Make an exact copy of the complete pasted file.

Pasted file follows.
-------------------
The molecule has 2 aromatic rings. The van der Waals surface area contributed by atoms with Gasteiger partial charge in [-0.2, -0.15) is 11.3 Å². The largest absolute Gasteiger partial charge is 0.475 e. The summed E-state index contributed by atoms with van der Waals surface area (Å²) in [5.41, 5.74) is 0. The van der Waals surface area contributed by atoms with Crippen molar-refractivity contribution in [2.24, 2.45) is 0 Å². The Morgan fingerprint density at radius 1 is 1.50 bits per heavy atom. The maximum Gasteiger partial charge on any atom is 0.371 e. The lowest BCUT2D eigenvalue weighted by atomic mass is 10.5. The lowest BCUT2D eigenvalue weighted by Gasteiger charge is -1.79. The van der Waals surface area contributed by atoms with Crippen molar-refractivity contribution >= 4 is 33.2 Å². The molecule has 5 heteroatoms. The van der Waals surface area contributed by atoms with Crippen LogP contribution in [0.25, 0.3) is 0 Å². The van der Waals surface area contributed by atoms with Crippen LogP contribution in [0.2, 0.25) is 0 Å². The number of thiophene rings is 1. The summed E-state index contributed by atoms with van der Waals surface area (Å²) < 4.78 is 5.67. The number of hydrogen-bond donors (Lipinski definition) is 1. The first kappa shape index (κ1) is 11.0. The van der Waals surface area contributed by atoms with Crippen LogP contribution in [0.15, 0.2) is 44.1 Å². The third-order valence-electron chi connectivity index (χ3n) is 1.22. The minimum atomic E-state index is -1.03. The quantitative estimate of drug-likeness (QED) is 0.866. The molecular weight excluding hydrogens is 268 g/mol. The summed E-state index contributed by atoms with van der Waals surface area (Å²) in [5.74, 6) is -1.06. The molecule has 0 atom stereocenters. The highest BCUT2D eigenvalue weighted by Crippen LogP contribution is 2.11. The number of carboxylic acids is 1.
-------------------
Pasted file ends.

The molecule has 2 aromatic rings. The van der Waals surface area contributed by atoms with Gasteiger partial charge in [-0.2, -0.15) is 11.3 Å². The largest absolute Gasteiger partial charge is 0.475 e. The summed E-state index contributed by atoms with van der Waals surface area (Å²) in [5.41, 5.74) is 0. The van der Waals surface area contributed by atoms with Crippen molar-refractivity contribution in [2.24, 2.45) is 0 Å². The Morgan fingerprint density at radius 1 is 1.50 bits per heavy atom. The maximum Gasteiger partial charge on any atom is 0.371 e. The lowest BCUT2D eigenvalue weighted by atomic mass is 10.5. The lowest BCUT2D eigenvalue weighted by Gasteiger charge is -1.79. The van der Waals surface area contributed by atoms with Crippen molar-refractivity contribution >= 4 is 33.2 Å². The molecule has 5 heteroatoms. The van der Waals surface area contributed by atoms with Crippen LogP contribution in [0.25, 0.3) is 0 Å². The van der Waals surface area contributed by atoms with Crippen LogP contribution in [0.2, 0.25) is 0 Å². The number of thiophene rings is 1. The summed E-state index contributed by atoms with van der Waals surface area (Å²) < 4.78 is 5.67. The number of hydrogen-bond donors (Lipinski definition) is 1. The first kappa shape index (κ1) is 11.0. The van der Waals surface area contributed by atoms with Crippen LogP contribution in [0.15, 0.2) is 44.1 Å². The third-order valence-electron chi connectivity index (χ3n) is 1.22. The minimum atomic E-state index is -1.03. The quantitative estimate of drug-likeness (QED) is 0.866. The molecular weight excluding hydrogens is 268 g/mol. The summed E-state index contributed by atoms with van der Waals surface area (Å²) in [5.74, 6) is -1.06. The molecule has 0 atom stereocenters. The highest BCUT2D eigenvalue weighted by Crippen LogP contribution is 2.11. The number of carboxylic acids is 1.